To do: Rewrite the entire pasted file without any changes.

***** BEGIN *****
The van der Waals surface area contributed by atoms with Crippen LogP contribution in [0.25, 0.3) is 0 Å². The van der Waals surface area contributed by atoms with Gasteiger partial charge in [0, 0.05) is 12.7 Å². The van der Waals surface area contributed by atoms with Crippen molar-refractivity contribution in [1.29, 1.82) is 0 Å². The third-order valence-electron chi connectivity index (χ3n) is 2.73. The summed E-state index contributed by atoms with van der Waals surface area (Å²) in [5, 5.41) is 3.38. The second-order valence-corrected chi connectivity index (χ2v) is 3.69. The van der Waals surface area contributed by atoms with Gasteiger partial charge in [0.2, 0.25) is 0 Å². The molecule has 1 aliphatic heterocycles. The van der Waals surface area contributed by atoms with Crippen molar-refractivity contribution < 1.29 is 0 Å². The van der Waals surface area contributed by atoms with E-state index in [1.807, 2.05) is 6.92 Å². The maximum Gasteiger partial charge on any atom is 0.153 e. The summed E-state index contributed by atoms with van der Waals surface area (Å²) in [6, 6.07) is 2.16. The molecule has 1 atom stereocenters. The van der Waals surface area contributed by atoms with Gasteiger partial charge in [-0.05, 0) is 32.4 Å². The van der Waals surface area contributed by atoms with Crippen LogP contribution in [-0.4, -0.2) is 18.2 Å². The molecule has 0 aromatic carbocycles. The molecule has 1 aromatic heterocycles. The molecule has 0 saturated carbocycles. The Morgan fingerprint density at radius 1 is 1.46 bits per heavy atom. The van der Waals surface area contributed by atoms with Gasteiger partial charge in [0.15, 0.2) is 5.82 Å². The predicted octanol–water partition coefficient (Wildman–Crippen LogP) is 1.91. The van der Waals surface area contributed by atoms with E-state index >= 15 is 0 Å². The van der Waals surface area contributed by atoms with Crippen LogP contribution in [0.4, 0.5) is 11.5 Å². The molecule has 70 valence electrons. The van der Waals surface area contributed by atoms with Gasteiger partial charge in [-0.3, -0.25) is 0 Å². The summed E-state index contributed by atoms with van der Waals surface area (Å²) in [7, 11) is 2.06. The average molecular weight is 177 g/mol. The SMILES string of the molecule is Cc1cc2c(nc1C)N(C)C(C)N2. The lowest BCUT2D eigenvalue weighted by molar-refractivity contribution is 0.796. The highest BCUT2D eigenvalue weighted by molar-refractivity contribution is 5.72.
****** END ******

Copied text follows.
The van der Waals surface area contributed by atoms with Crippen LogP contribution in [0.25, 0.3) is 0 Å². The van der Waals surface area contributed by atoms with Gasteiger partial charge in [0, 0.05) is 12.7 Å². The van der Waals surface area contributed by atoms with Crippen molar-refractivity contribution in [1.29, 1.82) is 0 Å². The third-order valence-electron chi connectivity index (χ3n) is 2.73. The summed E-state index contributed by atoms with van der Waals surface area (Å²) in [5, 5.41) is 3.38. The second-order valence-corrected chi connectivity index (χ2v) is 3.69. The van der Waals surface area contributed by atoms with Gasteiger partial charge in [0.2, 0.25) is 0 Å². The molecule has 1 aliphatic heterocycles. The van der Waals surface area contributed by atoms with Crippen molar-refractivity contribution < 1.29 is 0 Å². The van der Waals surface area contributed by atoms with E-state index in [1.807, 2.05) is 6.92 Å². The maximum Gasteiger partial charge on any atom is 0.153 e. The summed E-state index contributed by atoms with van der Waals surface area (Å²) in [6, 6.07) is 2.16. The molecule has 1 atom stereocenters. The van der Waals surface area contributed by atoms with Gasteiger partial charge in [-0.05, 0) is 32.4 Å². The van der Waals surface area contributed by atoms with Crippen LogP contribution in [-0.4, -0.2) is 18.2 Å². The molecule has 0 aromatic carbocycles. The molecule has 1 aromatic heterocycles. The molecule has 0 saturated carbocycles. The Morgan fingerprint density at radius 1 is 1.46 bits per heavy atom. The van der Waals surface area contributed by atoms with Gasteiger partial charge in [0.15, 0.2) is 5.82 Å². The predicted octanol–water partition coefficient (Wildman–Crippen LogP) is 1.91. The van der Waals surface area contributed by atoms with E-state index >= 15 is 0 Å². The van der Waals surface area contributed by atoms with Crippen LogP contribution in [0.4, 0.5) is 11.5 Å². The molecule has 70 valence electrons. The van der Waals surface area contributed by atoms with Gasteiger partial charge in [-0.3, -0.25) is 0 Å². The summed E-state index contributed by atoms with van der Waals surface area (Å²) in [7, 11) is 2.06. The average molecular weight is 177 g/mol. The SMILES string of the molecule is Cc1cc2c(nc1C)N(C)C(C)N2. The lowest BCUT2D eigenvalue weighted by molar-refractivity contribution is 0.796. The highest BCUT2D eigenvalue weighted by molar-refractivity contribution is 5.72.